I was astounded to find that there are no counselling facilities for people with hepatitis C or for the dependants and families of those who have died from the infection. The Government should at least offer that, and ensure that health authorities provide for those unfortunate people. Research by the Haemophilia Society illustrates the disastrous impact of the infection on the lives of families who were already fighting to overcome a lifelong health problem. Many have had to do less work or give it up because of the effects of the virus, which has led to hardship and loss of income. Serious problems have been caused for people wanting mortgages or life insurance, once they have been diagnosed with hepatitis C. Fear of passing on the virus within families has created terrible stress on relationships between parents and children and husbands and wives. Social stigma is another result and there is evidence of people being shunned by neighbours, friends and colleagues because of the virus.

All this has come about because contaminated products were used to treat people within our national health service. The infection of people with haemophilia with these deadly viruses has been described as one of the worst treatment disasters in the history of the NHS and even now there is little peace of mind for the patient group as there is also a threat of new variant Creutzfeldt-Jakob disease. Experts are agreed that there is no way of guaranteeing that blood products still used for the treatment of haemophilia are free of CJD infection. The Department of Health describes the risk as theoretical, but how must it feel for the patient or the parent of a young patient to know that the treatment relied on daily might carry CJD?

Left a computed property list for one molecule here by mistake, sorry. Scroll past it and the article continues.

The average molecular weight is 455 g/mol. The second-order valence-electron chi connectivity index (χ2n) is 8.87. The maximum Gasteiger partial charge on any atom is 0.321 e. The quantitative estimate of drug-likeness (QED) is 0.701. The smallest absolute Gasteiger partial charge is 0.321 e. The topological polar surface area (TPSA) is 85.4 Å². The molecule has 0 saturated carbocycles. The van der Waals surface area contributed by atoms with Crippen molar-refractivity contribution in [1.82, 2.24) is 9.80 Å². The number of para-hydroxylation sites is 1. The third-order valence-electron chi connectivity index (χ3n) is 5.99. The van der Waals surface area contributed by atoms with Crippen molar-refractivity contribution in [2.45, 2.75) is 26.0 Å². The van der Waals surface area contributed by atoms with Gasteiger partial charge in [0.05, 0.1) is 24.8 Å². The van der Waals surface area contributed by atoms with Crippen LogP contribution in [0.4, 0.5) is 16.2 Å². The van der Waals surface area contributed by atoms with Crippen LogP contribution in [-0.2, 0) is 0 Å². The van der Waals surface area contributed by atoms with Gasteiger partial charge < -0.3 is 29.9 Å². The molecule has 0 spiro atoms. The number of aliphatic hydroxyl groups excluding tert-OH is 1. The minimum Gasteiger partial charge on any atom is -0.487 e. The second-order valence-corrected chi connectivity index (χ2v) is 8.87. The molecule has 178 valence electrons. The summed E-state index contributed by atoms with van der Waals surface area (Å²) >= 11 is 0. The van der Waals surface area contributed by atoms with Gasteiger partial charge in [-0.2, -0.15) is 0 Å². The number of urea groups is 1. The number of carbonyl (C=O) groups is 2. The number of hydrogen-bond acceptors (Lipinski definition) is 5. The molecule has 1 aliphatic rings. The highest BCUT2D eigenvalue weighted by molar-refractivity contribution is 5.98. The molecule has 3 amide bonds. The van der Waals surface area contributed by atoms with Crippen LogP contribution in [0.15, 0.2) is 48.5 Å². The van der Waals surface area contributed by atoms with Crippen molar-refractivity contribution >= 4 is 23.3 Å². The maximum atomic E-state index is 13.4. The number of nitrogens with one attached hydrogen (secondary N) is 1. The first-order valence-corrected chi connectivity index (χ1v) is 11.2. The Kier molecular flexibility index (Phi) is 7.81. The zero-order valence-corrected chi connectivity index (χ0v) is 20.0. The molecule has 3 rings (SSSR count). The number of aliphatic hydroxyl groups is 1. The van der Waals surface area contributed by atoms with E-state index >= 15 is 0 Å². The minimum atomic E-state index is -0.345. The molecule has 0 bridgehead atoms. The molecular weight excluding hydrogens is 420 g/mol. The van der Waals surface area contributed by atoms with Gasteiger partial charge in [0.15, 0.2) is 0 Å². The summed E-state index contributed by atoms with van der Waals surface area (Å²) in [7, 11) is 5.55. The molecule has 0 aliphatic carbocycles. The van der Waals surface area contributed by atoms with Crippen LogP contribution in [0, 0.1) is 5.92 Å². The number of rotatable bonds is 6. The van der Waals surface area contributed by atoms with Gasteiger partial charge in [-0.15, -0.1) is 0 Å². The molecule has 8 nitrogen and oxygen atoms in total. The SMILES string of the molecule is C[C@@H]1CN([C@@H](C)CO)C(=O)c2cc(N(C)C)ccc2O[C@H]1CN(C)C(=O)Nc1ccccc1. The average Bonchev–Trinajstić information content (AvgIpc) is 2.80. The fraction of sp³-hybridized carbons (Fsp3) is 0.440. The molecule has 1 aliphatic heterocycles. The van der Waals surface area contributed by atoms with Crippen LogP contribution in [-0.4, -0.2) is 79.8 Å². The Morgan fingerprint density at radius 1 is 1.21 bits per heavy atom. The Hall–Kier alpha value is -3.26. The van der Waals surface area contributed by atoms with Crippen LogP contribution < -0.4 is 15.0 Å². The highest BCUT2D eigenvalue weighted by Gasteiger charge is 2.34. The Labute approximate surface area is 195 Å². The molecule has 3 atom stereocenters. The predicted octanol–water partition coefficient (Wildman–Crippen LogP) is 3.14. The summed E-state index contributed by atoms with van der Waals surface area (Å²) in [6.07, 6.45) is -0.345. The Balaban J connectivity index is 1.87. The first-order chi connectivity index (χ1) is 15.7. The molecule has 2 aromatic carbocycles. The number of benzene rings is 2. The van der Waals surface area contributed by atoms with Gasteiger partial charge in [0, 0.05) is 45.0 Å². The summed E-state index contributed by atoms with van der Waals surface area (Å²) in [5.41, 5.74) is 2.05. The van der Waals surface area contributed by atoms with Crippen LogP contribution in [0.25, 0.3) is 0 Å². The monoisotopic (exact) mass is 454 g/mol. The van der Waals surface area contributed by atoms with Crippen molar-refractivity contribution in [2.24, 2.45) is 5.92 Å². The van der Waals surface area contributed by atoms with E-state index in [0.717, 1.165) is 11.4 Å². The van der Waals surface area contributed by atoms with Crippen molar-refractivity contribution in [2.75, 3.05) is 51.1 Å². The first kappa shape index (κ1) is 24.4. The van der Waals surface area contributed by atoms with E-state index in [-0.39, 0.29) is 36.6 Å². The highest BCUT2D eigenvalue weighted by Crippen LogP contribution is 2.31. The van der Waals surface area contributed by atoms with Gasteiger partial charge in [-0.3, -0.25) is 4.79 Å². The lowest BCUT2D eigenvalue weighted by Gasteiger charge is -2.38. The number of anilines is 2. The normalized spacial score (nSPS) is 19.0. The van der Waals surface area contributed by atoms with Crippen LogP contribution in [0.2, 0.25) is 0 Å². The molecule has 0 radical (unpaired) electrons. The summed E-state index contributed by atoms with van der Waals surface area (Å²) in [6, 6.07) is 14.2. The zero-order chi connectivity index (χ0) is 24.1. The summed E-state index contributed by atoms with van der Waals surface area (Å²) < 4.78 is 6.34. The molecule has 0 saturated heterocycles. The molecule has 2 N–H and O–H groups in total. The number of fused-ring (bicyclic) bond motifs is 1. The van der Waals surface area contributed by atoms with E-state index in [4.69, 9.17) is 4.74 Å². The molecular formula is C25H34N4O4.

Those of us campaigning to highlight the plight of this patient group want action from the Government. The previous Government accepted that they had a moral responsibility to help those who had been infected with HIV through NHS treatment and, with all-party support in 1987, the Government established a financial assistance scheme. The Macfarlane trust was set up in 1998 to administer it and some £90 million has been made available in across-the-board payments and hardship grants. However, nothing has been done for those affected at the same time in exactly the same way with hepatitis C. The Government must correct that injustice.

In July 1998, the then Secretary of State for Health, the right hon. Member for Holborn and St. Pancras (Mr. Dobson), turned down the Haemophilia Society's appeal. His justification was that the harm done was inadvertent and that therefore no financial assistance was due. The same point could have been made about HIV infection. There, too the harm was inadvertent, but the previous Government accepted that they had a moral responsibility to help. We ask the Government urgently to reconsider their decision.